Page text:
What California does best

    The skill for the UK wine buyer is to look at the two ends of the Californian market and see what difference you can make either at the icon, fine wine level, or at the “affordable end”. There is still not a lot of value to be had buying, never mind producing wines in the middle.

    “That’s the big difference it has to countries like France, Italy and Spain where they can produce such great value wines in that £10 to £20 area. California does not really have that.”

    Instead California is more about the personalities, the individuals, the entrepreneurs behind the wines, that help them stand out. Or the icon wineries, that become personalities in their own right.

    Which is very much where Sanford, in particular, sits on the back of the cult status it now has thank to the ‘Sideways’ Hollywood movie.

    He says the decision to link up with Terlato Wines and take the two brands on was heavily influenced by the buyers’ trip in 2019.

    “It helped to focus my mind on what California does well. I came back realising you don’t go to California for Sauvignon Blanc or affordable Chardonnay and Cabernet. You go there looking for your Rhone varietals and your high end classic Chardonnays and Pinot Noirs. Don’t go mainstream, but go for the best you can get. If you want cheap varietal wines then go somewhere else. Go for what California does best.”

    Sanford’s senior winemaker Trey Fletcher and associate winemaker, Laura Roache

    The beauty of working producers with the stature of Sanford and Chimney Rock is you are not taking on “lookalike wines” but buying to the “original” – the real thing when it comes to cool climate iconic, innovative Californian wines.

    “Sanford and Chimney Rock are both pioneer wine producers,” adds Daniel, “people who were and are doing things differently, that have a story to tell.”

    Daniel says he first listed Sanford when he was at Oddbins in the late 1980s and it was brought in by the late Geoffrey Roberts. “California was a happy hunting ground for real bargains back in those days,” he remembers. “Californians were also drinking Merlot in those days. Not Pinot Noir. It was a really good time to go there.”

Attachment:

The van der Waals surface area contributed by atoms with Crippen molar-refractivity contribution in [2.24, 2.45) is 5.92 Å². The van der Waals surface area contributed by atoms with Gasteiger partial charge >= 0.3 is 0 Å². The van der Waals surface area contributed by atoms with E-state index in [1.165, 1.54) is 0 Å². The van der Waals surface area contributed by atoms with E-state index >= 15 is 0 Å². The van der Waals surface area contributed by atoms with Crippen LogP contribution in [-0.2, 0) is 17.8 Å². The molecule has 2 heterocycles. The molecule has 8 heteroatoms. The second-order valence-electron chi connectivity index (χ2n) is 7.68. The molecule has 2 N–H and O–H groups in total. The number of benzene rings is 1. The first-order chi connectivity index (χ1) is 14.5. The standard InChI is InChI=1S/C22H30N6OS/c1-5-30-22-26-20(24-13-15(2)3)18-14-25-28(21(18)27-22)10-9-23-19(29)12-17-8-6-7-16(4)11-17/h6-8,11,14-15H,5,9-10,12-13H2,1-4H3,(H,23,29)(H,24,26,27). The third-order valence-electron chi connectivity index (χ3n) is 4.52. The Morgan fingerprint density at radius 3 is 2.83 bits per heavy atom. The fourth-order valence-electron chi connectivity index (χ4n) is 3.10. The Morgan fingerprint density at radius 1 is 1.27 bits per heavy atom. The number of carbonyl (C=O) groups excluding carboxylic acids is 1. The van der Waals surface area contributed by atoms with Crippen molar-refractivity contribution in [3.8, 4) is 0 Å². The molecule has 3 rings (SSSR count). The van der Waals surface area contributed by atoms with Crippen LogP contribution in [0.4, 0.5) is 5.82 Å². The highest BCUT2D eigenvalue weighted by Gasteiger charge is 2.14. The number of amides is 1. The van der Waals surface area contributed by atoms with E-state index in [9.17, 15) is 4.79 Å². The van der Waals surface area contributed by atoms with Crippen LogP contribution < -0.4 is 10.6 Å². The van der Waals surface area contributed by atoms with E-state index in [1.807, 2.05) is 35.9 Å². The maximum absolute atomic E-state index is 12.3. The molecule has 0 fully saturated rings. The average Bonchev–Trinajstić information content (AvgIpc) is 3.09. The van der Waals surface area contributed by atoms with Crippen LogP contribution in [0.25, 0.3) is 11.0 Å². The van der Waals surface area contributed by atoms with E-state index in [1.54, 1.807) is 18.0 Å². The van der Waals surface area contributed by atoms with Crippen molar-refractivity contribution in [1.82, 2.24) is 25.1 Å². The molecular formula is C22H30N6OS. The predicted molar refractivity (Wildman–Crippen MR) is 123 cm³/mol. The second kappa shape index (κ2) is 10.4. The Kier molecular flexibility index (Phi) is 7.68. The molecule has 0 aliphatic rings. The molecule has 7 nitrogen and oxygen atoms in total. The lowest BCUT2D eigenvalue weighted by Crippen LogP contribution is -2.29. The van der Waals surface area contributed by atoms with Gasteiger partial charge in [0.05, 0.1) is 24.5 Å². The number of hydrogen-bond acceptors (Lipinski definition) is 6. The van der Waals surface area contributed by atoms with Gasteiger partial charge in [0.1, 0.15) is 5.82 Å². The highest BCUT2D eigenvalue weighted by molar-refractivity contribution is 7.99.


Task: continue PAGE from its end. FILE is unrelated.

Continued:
He says he remembers Sanford always being “ahead of the curve” in terms of its winemaking that was not necessarily classified as “cool climate” in those days, and it has continued to “refine” its style over the years.

    “I did not know Chimney Rock then, but it has gone on to be an iconic Napa Cabernet that does what it says on the tin. It is what a lot of people want and is a great wine for a premium steak restaurant. It’s a big, refined, juicy Cabernet.”

    Laura Roche, Trey Fletcher and John Terlato sorting grapes at Sanford Winery

    Why Hallgarten?

    Chuck Cramer is not your usual UK and European sales & marketing director for a major Californian producer. He not only lives in the UK, but is out every day pounding the streets talking to and listening to what sommeliers and top wine buyers are looking for from California and the rest of the world.

    He is equally ideally placed to know which are the right distributors for Terlato’s brands. Which importers have the customers and the network to help move their wines in what is such a competitive market.

    Cramer says he had been courting Hallgarten for some time, and it was the end of 2020 that the business really needed to make the move.

    “Looking at the quality of the wines we have, I just knew they would sit better with Hallgarten, particularly with its strong London fine dining wine business. We were just not getting any traction in that channel so we started talking and by April we were ready to start shipping the wine. We have already had three more shipments since then.”

    Chuck Cramer with John Terlato, vice chairman of Terlato Wines, at the Sanford winery

    The initial Hallgarten & Novum Wines deal has seen it take on Sanford Chardonnay, Pinot Noir and the Sanford & Benedict single vineyard Pinot Noir.

    Cramer explains: “Our 2019 Sanford Pinot Noir is the first vintage under the helm of new head winemaker, Trey Fletcher. Hallgarten is set to launch the Chimney Rock Cabernet Sauvignon 2018, Stags Leap District, Napa which will be ready for delivery (realistically) into UK accounts, early January 2022. We are also brining in Elizabeth Vianna’s, Chimney Rock winemaker, single vineyard Tomahawk Cabernet Sauvignon 2018 which is a beauty of a Cab. These are exciting times for Terlato Wines. We wanted to prioritise the wines we knew we could get into fine wine dining restaurants,” says Cramer. “They are just such a natural fit for these wines.”

    The response has been more than he could have expected. “Steve and his team have really embraced the wines and we already have Sanford in the 20 top fine dining restaurants in London. We have just got some killer listings and are really working Sanford by the glass, with, for example, both Pinot Noir in Goodman and the Chardonnay is going on BTG at Nobu Portman Square very soon. The team is doing a magnificent job with these wines.”